Anthony Blunt: His Lives Paperback – 11 Oct 2002
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The subtitle of Miranda Carter's remarkably assured debut, Anthony Blunt: His Lives, speaks volumes for the artful spy she brings in from the cold. The so-called "Fourth Man" in the Cambridge spy ring after Guy Burgess, Donald Maclean and Kim Philby, Blunt's life embraced a fascinating opposition. On the one hand, he was an exceptional teacher, who inspired and influenced a generation of art historians through his lectures and tuition while director of the Courtauld Institute; on the other, he was a spy who betrayed secrets to the Soviet NKVD (later KGB). This dichotomy of enlightenment and concealment lies at the centre of Carter's spirited inquiry. A product as well as a victim of his times, Blunt's offence was not just espionage, but also his background. Educated at Marlborough, where fellow pupils included John Betjeman and Louis MacNeice, he grew into a louche left-wing homosexual of a familiar Cambridge vintage, a dissident aesthete for whom truth and kinship outweighed loyalty to orthodoxy, and thus the state. When Marxism replaced the Bloomsbury set as the Cambridge de rigeur in the 1930s, Blunt was ideologically seduced by the wildly charismatic Guy Burgess, and became a Soviet talent-spotter, and later double agent. After his sensational public exposure in 1979, he dismissed his activity as akin to "cowboys and Indians", but if his motives remain foggy, Carter makes clear the comic shambles that was British intelligence at the time, more Carry On than John Le Carré, everyone with an agenda, and usually not their own.
Miranda Carter's precocious disentangling of the mesh of half-truths that characterise this period of British intelligence, and its intelligentsia, reaps bountiful dividends. Burgess once sniped that Blunt was holding out for canonisation rather than a knighthood, a remark that reflected his highly principled friend's preference for history over politics, despite his clandestine activities. It is history, though, which has the longer memory, and dictates that he is to be remembered more as a spy than an art historian. Blunt's own account of his duplicitous career is embargoed until 2013, and speculation is markedly polarised as to how much it will reveal. Until then, Carter offers a scrupulously researched, finely balanced assessment of his Russian-doll persona and troubled reputation, while boldly establishing her own as a significant new writing talent.--David Vincent --This text refers to an out of print or unavailable edition of this title.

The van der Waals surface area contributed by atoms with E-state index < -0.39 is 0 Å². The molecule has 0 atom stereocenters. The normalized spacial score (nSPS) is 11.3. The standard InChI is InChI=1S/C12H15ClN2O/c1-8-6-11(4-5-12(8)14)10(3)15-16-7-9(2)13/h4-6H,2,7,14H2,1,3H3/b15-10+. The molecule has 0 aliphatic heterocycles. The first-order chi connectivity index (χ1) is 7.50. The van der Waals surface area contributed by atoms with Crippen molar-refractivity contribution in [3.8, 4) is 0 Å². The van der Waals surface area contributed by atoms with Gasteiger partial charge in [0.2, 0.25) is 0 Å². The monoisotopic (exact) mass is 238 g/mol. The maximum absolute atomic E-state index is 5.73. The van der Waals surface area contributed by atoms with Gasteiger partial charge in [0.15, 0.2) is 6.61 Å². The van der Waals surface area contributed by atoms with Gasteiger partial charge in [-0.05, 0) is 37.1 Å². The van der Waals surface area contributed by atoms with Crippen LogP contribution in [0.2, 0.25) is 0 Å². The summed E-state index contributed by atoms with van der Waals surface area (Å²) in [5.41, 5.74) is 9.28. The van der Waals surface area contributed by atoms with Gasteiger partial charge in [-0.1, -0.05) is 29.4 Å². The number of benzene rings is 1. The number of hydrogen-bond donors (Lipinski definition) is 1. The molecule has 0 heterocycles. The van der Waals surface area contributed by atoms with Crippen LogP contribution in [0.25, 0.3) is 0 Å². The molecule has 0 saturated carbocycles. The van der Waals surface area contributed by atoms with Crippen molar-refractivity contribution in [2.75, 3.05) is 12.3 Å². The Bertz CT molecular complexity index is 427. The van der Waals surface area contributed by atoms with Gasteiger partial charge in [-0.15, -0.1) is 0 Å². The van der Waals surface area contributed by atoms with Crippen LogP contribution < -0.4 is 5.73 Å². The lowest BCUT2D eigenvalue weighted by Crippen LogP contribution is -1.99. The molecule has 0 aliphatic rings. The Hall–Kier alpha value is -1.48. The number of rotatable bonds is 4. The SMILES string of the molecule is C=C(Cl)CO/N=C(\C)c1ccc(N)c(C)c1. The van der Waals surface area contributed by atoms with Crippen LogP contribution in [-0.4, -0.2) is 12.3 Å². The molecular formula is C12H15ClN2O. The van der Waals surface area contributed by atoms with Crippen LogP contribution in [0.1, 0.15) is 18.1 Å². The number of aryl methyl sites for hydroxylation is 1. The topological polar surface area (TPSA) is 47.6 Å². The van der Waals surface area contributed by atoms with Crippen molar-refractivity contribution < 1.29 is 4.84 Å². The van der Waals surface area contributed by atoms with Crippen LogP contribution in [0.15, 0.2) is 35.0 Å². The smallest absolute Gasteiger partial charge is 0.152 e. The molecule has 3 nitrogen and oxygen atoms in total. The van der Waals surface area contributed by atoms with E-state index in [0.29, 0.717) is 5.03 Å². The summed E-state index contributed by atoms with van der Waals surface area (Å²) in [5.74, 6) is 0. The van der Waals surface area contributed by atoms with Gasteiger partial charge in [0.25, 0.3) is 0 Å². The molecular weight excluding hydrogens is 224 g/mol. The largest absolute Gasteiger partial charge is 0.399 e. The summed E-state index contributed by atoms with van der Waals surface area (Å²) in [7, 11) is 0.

"An incredible feat of unmasking and revelation; the result is a meticulous, judicious, and ultimately moving account of Blunt's life....A profound study."--"Newsday "[A] sympathetic, expertly paced and altogether enthralling biography...Astonishingly assured and accomplished. I haven't enjoyed a biography so much since Judith Thurman's Secrets of the Flesh: A Life of Colette." --"The Washington Post Book World "Shrewd...well and sympathetically told." --"The New York Review of Books "[An] excellent case study...Blunt's own evolution [as a spy]...is almost a caricature of the genre, and it is Carter's achievement in Anthony Blunt: His Lives to have promoted it above the commonplace." --"The New York Times Book Review "[An] insightful new biography." --"The Seattle TimesSee all Product Description
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Top Customer Reviews
This is a meticulously written biography. Carter digs deep and wide with her research and reports back in a calm, measured, credible and lengthy manner. An excellent collage of Blunt is built up. Conflicting views of the man emerge - petty/professional, cold/effusive, insightful/blind, opinionated/persuadable - and this really helps to establish the light and shade in the man's nature. Carter makes human that which could easily have been made monstrous.